"Social engagement — involvement in meaningful activities and maintaining close relationships — is a component of successful aging," wrote Heather Gilmour of Statistics Canada's health analysis division.
"The results of this analysis highlight the importance of frequent social participation to maintaining quality of life."
The study looked at the relationship between the number of social activities seniors did and their:
- Self-perceived health.
- Life dissatisfaction.
Overall, an estimated 80 per cent said they were frequent participants in at least one social activity, such as seeing relatives or friends outside the household, attending church or religious activities like a choir or sports at least weekly or attending concerts or volunteering at least monthly.
"The greater the number of frequent social activities, the higher the odds of positive self-perceived health, and the lower the odds of loneliness and life dissatisfaction," Gilmour said.
"This is consistent with research that has found seniors with a wider range of social ties have better well-being."
Quality of relationships
Dr. Nicole Anderson is a clinical neuropsychologist at Baycrest Health Sciences in Toronto, where she's leading a research project called BRAVO. It looks at the effects of volunteering among adults aged 55 and older from physical, cognitive and social functioning perspectives.
"Engaging in more social activities was related to better self-reported health and less loneliness and more life satisfaction," Anderson said of the Statistics Canada research. "But that relationship really depended on whether they felt that those social relations were of high quality. That substantiates the claim that quality is more important than quantity."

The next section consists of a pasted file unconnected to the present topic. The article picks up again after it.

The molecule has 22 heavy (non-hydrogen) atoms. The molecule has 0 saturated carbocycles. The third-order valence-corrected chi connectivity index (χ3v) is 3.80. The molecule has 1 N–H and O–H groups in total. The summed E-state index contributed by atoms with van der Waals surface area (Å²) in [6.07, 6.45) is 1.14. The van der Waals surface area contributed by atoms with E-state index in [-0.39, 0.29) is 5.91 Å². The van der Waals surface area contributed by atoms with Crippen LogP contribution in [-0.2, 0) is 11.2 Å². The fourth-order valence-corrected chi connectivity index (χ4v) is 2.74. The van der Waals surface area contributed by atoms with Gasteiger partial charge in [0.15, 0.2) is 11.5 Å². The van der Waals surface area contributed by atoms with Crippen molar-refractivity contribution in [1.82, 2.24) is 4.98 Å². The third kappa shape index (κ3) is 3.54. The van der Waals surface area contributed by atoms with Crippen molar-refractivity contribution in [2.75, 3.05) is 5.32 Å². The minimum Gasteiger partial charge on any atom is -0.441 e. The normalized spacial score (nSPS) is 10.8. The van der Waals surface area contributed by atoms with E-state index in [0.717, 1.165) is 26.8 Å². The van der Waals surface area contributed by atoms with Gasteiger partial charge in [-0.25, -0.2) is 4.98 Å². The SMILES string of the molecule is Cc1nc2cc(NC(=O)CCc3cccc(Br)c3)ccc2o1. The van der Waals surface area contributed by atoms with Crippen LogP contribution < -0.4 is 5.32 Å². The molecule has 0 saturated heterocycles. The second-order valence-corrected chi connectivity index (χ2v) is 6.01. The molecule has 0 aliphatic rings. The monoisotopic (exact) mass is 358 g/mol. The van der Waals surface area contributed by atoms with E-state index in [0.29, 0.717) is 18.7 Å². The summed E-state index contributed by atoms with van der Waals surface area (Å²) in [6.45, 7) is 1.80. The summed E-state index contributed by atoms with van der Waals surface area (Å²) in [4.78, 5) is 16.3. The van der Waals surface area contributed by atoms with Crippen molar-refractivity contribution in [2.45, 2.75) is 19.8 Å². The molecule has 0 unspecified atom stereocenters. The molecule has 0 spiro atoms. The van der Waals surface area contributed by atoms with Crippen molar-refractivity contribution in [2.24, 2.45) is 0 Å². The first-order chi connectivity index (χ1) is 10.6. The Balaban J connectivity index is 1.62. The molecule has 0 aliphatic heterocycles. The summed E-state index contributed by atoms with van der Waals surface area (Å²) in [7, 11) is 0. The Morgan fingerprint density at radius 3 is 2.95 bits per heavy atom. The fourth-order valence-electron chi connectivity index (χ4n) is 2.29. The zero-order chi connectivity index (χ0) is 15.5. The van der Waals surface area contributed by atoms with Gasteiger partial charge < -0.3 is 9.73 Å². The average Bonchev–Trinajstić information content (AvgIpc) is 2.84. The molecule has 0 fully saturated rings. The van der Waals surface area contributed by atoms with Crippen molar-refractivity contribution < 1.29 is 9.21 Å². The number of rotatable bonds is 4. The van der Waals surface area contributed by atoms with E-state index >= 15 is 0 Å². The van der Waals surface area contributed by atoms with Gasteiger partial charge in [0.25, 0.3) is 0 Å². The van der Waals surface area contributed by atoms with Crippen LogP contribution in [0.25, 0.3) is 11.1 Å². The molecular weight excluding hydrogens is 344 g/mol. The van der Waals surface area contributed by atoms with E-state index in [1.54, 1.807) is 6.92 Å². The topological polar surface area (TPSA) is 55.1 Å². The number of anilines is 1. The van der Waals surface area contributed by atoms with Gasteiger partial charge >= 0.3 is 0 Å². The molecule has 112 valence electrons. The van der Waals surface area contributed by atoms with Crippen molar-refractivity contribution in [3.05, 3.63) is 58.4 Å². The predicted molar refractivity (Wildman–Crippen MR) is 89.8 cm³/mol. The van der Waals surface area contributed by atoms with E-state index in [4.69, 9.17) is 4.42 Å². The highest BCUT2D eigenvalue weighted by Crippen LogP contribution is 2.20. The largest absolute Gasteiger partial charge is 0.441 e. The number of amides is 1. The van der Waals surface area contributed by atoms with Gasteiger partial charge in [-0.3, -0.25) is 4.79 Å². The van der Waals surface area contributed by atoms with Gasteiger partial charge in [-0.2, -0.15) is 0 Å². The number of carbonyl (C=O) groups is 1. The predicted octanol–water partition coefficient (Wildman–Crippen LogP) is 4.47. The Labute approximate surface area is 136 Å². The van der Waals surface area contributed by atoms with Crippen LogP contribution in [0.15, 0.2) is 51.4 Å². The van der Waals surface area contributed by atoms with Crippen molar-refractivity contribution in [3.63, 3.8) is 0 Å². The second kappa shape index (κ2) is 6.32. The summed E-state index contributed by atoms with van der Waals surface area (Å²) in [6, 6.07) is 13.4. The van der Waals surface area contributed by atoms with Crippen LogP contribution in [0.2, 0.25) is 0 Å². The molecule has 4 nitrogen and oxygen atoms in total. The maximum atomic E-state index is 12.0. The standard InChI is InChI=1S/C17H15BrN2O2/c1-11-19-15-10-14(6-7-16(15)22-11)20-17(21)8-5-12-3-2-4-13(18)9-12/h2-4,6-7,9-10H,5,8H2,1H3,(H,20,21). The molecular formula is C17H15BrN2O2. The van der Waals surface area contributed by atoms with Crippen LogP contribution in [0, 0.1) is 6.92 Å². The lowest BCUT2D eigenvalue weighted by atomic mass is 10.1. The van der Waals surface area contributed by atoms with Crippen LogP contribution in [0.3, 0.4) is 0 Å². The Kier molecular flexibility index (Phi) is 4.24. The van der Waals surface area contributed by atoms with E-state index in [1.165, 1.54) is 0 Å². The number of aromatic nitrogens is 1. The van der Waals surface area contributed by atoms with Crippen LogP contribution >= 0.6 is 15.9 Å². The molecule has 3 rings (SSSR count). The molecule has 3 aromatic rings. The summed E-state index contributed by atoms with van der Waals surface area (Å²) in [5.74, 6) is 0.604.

It's thought that social connectedness helps the immune system to work better, lower stress hormone levels and offers psychological benefits, Anderson said.
Barriers to socializing
About a third of respondents, (33 per cent of men, 35 per cent of women), said a health limitation was their main barrier. Being too busy was also a leading reason, but more so among men (28 per cent) than women (16 per cent).
Once factors like health, income and education were considered, the associations between social participation and health and wellbeing still existed.
The findings didn't come as a surprise to 76-year-old Edith Shoom, who volunteers with an art class for seniors at Baycrest as part of the Bravo project.
Shoom said volunteering gives her a sense of well-being and accomplishment.
'I'm at least doing something that maybe makes other people feel better too, but I think I benefit more than they do," she said.
Shoom feared loneliness after her husband died after 50 years of marriage. She now goes to work out most days, visits friends, reads and watches TV.
Seniors in the study weren't asked about their use of the internet and social media.
The data was from the 2008/2009 Canadian Community Health Survey on Healthy Aging, which looked at 16,369 people aged 65 or older living in private dwellings in the ten provinces.